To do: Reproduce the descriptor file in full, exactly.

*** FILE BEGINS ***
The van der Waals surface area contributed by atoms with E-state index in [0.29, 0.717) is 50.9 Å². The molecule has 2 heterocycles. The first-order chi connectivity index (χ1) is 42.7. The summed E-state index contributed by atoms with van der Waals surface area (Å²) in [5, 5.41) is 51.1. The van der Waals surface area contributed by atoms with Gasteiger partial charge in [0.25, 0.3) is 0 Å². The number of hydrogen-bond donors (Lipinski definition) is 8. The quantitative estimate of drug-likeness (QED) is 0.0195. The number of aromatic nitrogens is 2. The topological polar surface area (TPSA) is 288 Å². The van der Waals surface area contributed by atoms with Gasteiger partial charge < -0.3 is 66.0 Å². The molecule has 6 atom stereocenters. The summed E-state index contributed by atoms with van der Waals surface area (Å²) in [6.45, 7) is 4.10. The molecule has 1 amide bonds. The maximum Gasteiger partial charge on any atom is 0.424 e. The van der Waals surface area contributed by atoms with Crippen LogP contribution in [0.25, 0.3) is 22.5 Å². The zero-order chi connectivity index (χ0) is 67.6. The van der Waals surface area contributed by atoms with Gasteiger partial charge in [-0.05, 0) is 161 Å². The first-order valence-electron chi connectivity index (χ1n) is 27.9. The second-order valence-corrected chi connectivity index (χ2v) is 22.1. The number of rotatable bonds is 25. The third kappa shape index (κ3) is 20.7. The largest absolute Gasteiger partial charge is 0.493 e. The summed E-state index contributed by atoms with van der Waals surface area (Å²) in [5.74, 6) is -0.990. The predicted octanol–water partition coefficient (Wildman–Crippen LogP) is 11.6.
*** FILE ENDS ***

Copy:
The van der Waals surface area contributed by atoms with E-state index in [0.29, 0.717) is 50.9 Å². The molecule has 2 heterocycles. The first-order chi connectivity index (χ1) is 42.7. The summed E-state index contributed by atoms with van der Waals surface area (Å²) in [5, 5.41) is 51.1. The van der Waals surface area contributed by atoms with Gasteiger partial charge in [0.25, 0.3) is 0 Å². The number of hydrogen-bond donors (Lipinski definition) is 8. The quantitative estimate of drug-likeness (QED) is 0.0195. The number of aromatic nitrogens is 2. The topological polar surface area (TPSA) is 288 Å². The van der Waals surface area contributed by atoms with Gasteiger partial charge < -0.3 is 66.0 Å². The molecule has 6 atom stereocenters. The summed E-state index contributed by atoms with van der Waals surface area (Å²) in [6.45, 7) is 4.10. The molecule has 1 amide bonds. The maximum Gasteiger partial charge on any atom is 0.424 e. The van der Waals surface area contributed by atoms with Crippen LogP contribution in [0.25, 0.3) is 22.5 Å². The zero-order chi connectivity index (χ0) is 67.6. The van der Waals surface area contributed by atoms with Gasteiger partial charge in [-0.05, 0) is 161 Å². The first-order valence-electron chi connectivity index (χ1n) is 27.9. The second-order valence-corrected chi connectivity index (χ2v) is 22.1. The number of rotatable bonds is 25. The third kappa shape index (κ3) is 20.7. The largest absolute Gasteiger partial charge is 0.493 e. The summed E-state index contributed by atoms with van der Waals surface area (Å²) in [5.74, 6) is -0.990. The predicted octanol–water partition coefficient (Wildman–Crippen LogP) is 11.6.